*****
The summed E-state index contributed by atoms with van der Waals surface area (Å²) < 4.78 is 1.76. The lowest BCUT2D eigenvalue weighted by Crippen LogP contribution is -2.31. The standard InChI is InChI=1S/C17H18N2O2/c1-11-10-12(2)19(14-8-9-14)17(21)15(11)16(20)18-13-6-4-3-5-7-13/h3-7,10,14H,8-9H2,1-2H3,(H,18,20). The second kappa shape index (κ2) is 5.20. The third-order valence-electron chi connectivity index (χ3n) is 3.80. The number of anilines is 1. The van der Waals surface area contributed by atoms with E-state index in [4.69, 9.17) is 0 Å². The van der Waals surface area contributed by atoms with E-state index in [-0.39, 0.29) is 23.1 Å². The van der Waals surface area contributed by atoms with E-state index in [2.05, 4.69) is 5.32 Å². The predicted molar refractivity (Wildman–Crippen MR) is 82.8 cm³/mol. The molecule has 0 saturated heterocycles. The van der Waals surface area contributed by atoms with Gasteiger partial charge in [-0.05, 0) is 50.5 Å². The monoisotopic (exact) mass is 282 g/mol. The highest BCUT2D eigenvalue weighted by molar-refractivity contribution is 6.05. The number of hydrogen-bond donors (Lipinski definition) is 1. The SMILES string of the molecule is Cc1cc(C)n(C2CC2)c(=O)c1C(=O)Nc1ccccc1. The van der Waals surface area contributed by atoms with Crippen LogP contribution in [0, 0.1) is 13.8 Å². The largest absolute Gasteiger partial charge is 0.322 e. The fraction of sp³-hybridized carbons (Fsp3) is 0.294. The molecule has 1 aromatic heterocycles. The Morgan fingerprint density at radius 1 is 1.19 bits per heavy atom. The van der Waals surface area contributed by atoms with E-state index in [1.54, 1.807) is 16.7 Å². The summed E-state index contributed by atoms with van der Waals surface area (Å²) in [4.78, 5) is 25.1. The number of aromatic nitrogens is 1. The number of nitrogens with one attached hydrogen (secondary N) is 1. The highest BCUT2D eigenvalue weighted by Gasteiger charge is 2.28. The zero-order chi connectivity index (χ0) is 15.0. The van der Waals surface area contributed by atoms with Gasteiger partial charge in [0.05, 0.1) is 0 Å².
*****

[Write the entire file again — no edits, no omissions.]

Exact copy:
The summed E-state index contributed by atoms with van der Waals surface area (Å²) < 4.78 is 1.76. The lowest BCUT2D eigenvalue weighted by Crippen LogP contribution is -2.31. The standard InChI is InChI=1S/C17H18N2O2/c1-11-10-12(2)19(14-8-9-14)17(21)15(11)16(20)18-13-6-4-3-5-7-13/h3-7,10,14H,8-9H2,1-2H3,(H,18,20). The second kappa shape index (κ2) is 5.20. The third-order valence-electron chi connectivity index (χ3n) is 3.80. The number of anilines is 1. The van der Waals surface area contributed by atoms with E-state index in [4.69, 9.17) is 0 Å². The van der Waals surface area contributed by atoms with E-state index in [-0.39, 0.29) is 23.1 Å². The van der Waals surface area contributed by atoms with E-state index in [2.05, 4.69) is 5.32 Å². The predicted molar refractivity (Wildman–Crippen MR) is 82.8 cm³/mol. The molecule has 0 saturated heterocycles. The van der Waals surface area contributed by atoms with Gasteiger partial charge in [-0.05, 0) is 50.5 Å². The monoisotopic (exact) mass is 282 g/mol. The highest BCUT2D eigenvalue weighted by molar-refractivity contribution is 6.05. The number of hydrogen-bond donors (Lipinski definition) is 1. The SMILES string of the molecule is Cc1cc(C)n(C2CC2)c(=O)c1C(=O)Nc1ccccc1. The van der Waals surface area contributed by atoms with Crippen LogP contribution in [0, 0.1) is 13.8 Å². The largest absolute Gasteiger partial charge is 0.322 e. The fraction of sp³-hybridized carbons (Fsp3) is 0.294. The molecule has 1 aromatic heterocycles. The Morgan fingerprint density at radius 1 is 1.19 bits per heavy atom. The van der Waals surface area contributed by atoms with E-state index in [1.54, 1.807) is 16.7 Å². The summed E-state index contributed by atoms with van der Waals surface area (Å²) in [4.78, 5) is 25.1. The number of aromatic nitrogens is 1. The number of nitrogens with one attached hydrogen (secondary N) is 1. The highest BCUT2D eigenvalue weighted by Gasteiger charge is 2.28. The zero-order chi connectivity index (χ0) is 15.0. The van der Waals surface area contributed by atoms with Gasteiger partial charge in [0.05, 0.1) is 0 Å².